This week’s Jockology column takes a closer look at the idea that group exercise offers some benefits that solo sessions don’t.

The question

Will taking a class or finding training partners help me keep my exercise resolutions this year?

The answer

Consider the similarities between a modern exercise class and an ancient religious rite – the wise leader guiding the group through a series of ritualized movements, in perfect synchronization. If you’re struggling to keep faith with your fitness goals, this apparent coincidence might offer a solution.

New research suggests that group exercise unleashes a flood of chemicals in the brain, triggering the same responses that have made collective activities from dancing and laughter to religion itself such enduring aspects of human culture. For some (but not all) people, finding workout buddies could help turn fitness into a pleasant addiction. [read on…]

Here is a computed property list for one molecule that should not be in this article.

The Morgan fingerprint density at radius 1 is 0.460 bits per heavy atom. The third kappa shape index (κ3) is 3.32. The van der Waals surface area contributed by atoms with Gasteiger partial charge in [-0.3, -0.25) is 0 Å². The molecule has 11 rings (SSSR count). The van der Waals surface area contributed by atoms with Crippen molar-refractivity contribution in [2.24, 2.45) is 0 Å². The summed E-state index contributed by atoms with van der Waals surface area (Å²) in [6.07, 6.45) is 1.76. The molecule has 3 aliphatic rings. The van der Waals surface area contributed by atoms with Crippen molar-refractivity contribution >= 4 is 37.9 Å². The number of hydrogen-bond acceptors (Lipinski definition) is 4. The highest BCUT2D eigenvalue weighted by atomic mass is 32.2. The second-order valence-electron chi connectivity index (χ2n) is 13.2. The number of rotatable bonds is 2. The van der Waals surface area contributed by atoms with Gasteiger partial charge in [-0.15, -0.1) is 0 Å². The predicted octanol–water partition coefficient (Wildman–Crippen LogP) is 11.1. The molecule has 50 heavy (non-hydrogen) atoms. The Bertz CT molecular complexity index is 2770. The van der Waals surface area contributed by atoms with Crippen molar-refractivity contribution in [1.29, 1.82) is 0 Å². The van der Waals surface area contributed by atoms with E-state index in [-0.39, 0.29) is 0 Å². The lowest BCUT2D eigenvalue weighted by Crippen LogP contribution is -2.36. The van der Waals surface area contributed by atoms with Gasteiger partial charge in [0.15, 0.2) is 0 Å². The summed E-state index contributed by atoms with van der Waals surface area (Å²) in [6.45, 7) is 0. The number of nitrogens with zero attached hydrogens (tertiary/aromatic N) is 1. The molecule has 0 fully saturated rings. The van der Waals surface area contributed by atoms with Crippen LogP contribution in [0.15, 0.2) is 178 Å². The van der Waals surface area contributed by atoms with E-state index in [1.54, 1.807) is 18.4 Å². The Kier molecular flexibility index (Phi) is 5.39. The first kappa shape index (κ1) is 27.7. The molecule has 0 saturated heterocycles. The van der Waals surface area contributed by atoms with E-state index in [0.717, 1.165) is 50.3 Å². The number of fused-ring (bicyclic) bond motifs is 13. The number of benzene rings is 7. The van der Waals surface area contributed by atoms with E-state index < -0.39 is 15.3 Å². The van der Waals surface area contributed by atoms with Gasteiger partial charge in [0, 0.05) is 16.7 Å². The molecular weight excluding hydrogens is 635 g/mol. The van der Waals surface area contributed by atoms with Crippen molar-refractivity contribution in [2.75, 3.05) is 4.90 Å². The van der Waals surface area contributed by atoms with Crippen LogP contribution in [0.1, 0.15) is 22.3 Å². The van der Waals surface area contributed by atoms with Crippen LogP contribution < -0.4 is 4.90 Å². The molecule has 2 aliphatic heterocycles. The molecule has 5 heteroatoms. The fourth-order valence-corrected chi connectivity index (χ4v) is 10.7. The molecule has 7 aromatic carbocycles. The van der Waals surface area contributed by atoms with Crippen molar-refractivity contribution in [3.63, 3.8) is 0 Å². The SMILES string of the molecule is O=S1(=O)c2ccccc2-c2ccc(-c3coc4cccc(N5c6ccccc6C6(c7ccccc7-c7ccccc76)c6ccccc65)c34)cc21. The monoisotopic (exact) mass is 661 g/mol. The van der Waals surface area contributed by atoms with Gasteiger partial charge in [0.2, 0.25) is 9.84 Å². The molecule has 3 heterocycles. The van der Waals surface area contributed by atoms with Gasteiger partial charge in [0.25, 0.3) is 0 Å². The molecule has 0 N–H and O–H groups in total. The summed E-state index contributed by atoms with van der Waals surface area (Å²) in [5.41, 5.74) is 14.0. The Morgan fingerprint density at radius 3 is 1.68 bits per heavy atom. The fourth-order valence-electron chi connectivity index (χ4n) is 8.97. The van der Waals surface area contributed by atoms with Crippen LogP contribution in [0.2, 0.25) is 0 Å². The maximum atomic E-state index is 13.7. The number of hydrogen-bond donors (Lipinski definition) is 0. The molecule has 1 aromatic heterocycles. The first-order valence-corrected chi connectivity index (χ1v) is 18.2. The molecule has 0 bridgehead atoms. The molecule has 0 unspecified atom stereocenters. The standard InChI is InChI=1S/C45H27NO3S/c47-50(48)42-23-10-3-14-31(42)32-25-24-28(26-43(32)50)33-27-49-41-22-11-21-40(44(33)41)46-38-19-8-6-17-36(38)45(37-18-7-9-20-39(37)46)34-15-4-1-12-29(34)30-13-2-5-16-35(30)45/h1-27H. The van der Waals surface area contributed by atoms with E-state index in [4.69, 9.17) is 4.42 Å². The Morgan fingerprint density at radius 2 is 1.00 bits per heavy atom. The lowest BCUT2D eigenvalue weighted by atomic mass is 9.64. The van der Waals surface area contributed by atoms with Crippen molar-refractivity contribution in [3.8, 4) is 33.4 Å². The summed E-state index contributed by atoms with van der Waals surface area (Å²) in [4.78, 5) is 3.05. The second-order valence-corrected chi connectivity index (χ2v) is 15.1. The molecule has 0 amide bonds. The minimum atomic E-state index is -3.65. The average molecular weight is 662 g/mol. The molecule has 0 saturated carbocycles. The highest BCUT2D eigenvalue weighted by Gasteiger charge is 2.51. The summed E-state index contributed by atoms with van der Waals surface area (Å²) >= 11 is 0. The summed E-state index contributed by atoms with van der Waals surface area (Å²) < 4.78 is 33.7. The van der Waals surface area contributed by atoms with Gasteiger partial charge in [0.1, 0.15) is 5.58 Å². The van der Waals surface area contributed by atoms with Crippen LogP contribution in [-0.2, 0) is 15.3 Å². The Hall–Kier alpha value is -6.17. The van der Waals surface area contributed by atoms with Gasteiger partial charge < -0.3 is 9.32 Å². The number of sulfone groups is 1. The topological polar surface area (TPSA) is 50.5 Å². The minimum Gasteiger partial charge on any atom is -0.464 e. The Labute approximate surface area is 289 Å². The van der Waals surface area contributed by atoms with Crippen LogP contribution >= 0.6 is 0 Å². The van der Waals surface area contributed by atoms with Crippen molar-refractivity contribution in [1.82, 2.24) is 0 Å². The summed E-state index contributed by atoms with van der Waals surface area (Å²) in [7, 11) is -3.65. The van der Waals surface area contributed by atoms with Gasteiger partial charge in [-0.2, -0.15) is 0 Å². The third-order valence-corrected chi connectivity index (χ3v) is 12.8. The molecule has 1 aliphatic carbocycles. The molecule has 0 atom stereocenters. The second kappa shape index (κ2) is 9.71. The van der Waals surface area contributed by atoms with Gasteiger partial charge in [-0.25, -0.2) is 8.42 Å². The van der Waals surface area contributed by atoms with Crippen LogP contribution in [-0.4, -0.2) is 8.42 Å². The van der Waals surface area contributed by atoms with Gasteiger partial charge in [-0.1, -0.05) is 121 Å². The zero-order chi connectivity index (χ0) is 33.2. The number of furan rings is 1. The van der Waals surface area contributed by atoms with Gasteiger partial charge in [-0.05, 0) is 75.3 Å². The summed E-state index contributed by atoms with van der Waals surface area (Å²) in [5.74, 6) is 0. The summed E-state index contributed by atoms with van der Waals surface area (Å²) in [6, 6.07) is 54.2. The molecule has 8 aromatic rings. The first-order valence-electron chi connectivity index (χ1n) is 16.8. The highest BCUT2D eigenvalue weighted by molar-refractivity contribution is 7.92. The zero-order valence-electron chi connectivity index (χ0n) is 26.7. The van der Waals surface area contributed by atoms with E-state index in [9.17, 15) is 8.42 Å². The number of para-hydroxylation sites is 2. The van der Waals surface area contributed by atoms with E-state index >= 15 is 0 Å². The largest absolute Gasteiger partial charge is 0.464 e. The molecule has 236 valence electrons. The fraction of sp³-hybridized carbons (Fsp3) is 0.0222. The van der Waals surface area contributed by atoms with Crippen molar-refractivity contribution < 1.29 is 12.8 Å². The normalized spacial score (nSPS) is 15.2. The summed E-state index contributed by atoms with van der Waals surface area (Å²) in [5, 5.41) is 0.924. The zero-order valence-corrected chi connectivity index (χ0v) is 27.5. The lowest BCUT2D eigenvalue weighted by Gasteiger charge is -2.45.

Obviously people have a lot of different reasons for working out in groups — or for working out on their own, for that matter. But I found the study of Oxford rowers described in the article to be one of the most interesting studies of 2009. In the running community, there’s a lot of debate about why so many athletes stop competing seriously after they finish university. Again, there are clearly many different reasons — but I’ve heard a lot of runners say that the training experience just isn’t the same once they’re no longer part of a group working out together and sharing common goals. Maybe this is really just a form of endorphin withdrawal!


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